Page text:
The public dilemma arises from the nature of our training. We have taught them that there are no exceptions to coming when called, but by letting them get up after eating at home we have trained them that getting up at will is the norm. So our attempt to get them to stay seated in public is in defiance of our routine training at home. They are not yet old enough to understand the relative nature of a command.

Start off from birth, just like teaching them to come; every time you lay them down say, “Lie down.” If they arch their back and let out a scream to be picked up again, and you pick them up, you are training them to make their own decisions in the face of your command. I understand you want to hold your baby, to keep her close to you, but training them to thoroughly obey is critical to their welfare and to the peace of the home. If you never give in, they will never take over. This training takes courage and wisdom on Mama’s part.

Several years ago I was visiting a new mother who regularly responded to her baby’s plea to be picked up. The child’s sleep was restless; he never took an uninterrupted nap, because he expected to be held constantly. His mother loved it and thought it was so endearing to be so needed all the time. When her little one was close to a year old, Mom was still toting him around while trying to teach the other children and take care of her home. The hip hugger would let out a scream every time Mom put him down, even for a moment. This mother seemed to feed off it and think it was sweet, but I am sure Daddy was getting pretty fed up with it! I know my husband would be. The one-year-old soon became a very needy, whiny, three-year-old that no one liked. Her son is now approaching five years of age and still clings to his mother. If she had started training early she would now be finishing her chores early.

Even after they have a history of being well trained, there may come a time when you will be holding them and they will forcefully demand to get down onto the floor. It may not make any difference in your home, but next time you may be in a doctor’s office where getting down could be dangerous to their health. So train at home and relax in the doctor’s office. When you are at home and they initiate the move to get down, tell them to sit and wait. If they comply, then after a few minutes let them down with a word of praise for their sitting so well.

However, if the little fellow stubbornly demands to be released from his confines, then know that there is a royal battle, winner-take-all contest in the air for a lifetime of supremacy. It is best to avoid a contest of wills if your child is tired, so pray the battle comes when everyone is rested! When the child defies your order to stay seated, making forceful gestures to free himself, offering vocal protests, it is time to demonstrate that you are in charge and will not tolerate rebellion. Switch his leg once or twice with a light instrument while speaking calm but forceful words of command. “No, Mama said sit.” Previous training has caused him to well understand the meaning of “No,” that is if you have been consistent. We will be discussing the word “no” in a later magazine. Continue restraining him to remain in your lap while speaking words of determination. If he continues to try to free himself and slide to the floor, then switch his leg again and repeat your reprimand. This defiance won’t happen often, maybe just once or twice in a child’s life–that is if you are consistent in training.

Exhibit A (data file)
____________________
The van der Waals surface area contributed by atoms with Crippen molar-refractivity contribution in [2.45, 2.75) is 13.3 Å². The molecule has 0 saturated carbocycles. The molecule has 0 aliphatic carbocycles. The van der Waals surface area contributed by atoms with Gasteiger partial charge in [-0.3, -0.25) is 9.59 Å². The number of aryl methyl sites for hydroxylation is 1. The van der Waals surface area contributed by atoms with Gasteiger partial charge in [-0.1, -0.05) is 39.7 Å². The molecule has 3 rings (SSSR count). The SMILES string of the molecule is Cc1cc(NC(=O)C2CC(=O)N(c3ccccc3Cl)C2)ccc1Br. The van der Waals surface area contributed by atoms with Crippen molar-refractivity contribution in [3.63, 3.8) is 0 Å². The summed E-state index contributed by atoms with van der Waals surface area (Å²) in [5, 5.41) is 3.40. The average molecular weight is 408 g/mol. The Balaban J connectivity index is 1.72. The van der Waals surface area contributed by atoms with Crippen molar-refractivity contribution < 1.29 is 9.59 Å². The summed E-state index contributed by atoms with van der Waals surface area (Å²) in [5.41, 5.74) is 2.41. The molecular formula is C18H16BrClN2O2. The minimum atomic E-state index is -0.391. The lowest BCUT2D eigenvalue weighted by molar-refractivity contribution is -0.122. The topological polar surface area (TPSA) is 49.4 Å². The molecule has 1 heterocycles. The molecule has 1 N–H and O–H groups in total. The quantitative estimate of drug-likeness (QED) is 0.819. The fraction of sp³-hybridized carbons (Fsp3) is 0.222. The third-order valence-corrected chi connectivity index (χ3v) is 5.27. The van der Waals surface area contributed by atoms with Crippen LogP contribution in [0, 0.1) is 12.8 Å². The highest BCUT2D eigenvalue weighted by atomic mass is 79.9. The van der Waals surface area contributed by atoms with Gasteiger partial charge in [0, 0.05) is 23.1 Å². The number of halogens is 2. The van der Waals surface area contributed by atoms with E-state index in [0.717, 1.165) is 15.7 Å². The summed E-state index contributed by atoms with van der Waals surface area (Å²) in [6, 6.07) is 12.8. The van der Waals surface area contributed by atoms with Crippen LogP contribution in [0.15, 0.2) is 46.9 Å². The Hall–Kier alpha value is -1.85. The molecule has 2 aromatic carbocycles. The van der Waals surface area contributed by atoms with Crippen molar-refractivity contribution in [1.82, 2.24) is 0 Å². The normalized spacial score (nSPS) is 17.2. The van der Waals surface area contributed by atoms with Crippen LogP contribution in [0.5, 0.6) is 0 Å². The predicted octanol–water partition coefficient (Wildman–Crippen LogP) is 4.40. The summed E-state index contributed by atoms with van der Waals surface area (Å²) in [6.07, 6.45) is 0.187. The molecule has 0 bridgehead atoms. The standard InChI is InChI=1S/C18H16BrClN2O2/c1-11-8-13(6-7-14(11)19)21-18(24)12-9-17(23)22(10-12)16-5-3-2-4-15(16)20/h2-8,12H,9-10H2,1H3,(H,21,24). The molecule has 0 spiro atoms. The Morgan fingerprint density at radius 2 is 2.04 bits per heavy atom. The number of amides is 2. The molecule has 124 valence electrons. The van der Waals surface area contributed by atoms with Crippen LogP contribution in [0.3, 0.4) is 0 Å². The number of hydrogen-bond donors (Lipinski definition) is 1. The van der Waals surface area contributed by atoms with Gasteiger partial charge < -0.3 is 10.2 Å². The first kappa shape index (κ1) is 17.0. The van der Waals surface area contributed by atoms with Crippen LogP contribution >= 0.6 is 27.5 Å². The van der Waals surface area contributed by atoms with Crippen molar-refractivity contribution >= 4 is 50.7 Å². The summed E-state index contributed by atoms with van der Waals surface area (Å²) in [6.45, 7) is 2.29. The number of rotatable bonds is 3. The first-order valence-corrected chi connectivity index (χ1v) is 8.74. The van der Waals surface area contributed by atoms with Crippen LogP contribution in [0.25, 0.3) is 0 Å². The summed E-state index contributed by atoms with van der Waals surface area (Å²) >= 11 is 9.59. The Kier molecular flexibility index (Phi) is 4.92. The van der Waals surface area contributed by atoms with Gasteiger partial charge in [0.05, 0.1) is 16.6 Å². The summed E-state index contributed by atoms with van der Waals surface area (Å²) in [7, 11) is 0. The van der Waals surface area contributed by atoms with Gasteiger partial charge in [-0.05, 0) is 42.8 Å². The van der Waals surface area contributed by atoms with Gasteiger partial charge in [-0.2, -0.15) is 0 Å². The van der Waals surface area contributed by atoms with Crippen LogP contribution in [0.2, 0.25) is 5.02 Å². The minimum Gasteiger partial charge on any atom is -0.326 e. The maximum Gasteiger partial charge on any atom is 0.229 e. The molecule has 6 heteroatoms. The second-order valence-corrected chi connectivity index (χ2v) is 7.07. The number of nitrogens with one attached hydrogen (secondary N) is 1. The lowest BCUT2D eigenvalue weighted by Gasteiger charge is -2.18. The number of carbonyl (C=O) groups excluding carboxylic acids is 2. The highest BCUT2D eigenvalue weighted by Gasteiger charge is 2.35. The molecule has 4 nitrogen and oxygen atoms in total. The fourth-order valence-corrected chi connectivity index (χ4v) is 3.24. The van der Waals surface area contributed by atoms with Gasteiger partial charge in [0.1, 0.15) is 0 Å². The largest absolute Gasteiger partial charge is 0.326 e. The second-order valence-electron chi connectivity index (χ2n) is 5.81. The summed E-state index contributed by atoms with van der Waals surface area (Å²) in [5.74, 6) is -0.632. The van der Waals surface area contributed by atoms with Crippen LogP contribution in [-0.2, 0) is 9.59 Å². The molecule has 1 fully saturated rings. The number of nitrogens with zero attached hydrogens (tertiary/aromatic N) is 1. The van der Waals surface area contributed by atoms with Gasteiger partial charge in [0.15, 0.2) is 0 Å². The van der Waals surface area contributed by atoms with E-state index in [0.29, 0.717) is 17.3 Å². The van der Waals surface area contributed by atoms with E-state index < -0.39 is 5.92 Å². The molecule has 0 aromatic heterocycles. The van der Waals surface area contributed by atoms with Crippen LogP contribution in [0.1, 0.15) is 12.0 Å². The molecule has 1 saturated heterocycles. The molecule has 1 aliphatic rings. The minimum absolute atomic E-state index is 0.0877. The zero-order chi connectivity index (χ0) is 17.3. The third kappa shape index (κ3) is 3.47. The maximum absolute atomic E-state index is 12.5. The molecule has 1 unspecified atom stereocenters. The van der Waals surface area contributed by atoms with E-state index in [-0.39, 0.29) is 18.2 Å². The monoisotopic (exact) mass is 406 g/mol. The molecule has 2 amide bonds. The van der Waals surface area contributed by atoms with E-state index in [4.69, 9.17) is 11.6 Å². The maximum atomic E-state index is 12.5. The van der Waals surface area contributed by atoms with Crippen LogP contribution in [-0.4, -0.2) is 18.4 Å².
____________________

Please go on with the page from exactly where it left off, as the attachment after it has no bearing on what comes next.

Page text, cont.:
A word of caution: If you have spanked and rebuked several times, and the child’s defiance turns to out-of-control emotional turmoil, you may feel like giving up. If you do allow the child to win, he will suffer the greatest loss of his life. From that day forward he will be a rebel and a tyrant. You must win, but there are other tools in your arsenal. Diffuse the situation with a diversion. Pick up a book or a toy and attempt to captivate his attention. Do something ridiculous, start laughing or singing, or carry on a normal conversation with another child or adult, discussing something so interesting that he stop screaming in order to listen. My dad has said, “If you can’t win, the next best thing is to be perceived to win.” Remember the contest of wills is about remaining in your lap. If you win that contest, you remain the boss and the child remains under authority. If he stops crying in order to hear the ridiculous song you make up about a rabbit and a little boy, and in doing so remains in your lap, you win, he wins, society wins, God wins, and the devil loses. Once he stops crying and becomes focused on singing, or conversation, or a toy, turn your attention back to him and talk with him about anything. When it is clear that you have won the contest of wills, put him down on the floor and speak words of praise. As my dad says, “You have made his negative behavior counterproductive and rewarded his good behavior with fellowship.”

As a side note, you do not need to spank them for crying. Do not tell them to stop crying, for you may not win that battle. All you need them to do is sit without resistance. Once they obey, the crying will stop, so do not be upset by it.

3  – No.

This command is much needed, but can never be so overused that the child never listens to it. It is used very often with another command like, “NO! Do not touch that!” “No! Sit down!” or “No, Come to Mama.” Parents become frustrated that the child is not listening, and begin repeating it more loudly and aggressively. Have you ever been in a store or church and heard the parent say “No,” and then a second later repeat it at a slightly higher pitch? This continues until the parent reaches that particular stress level that the child has come to associate with seriousness. The child is accustomed to ignoring the first few “No” commands, knowing they are only preliminary. The child is a musician and has learned to play his parents.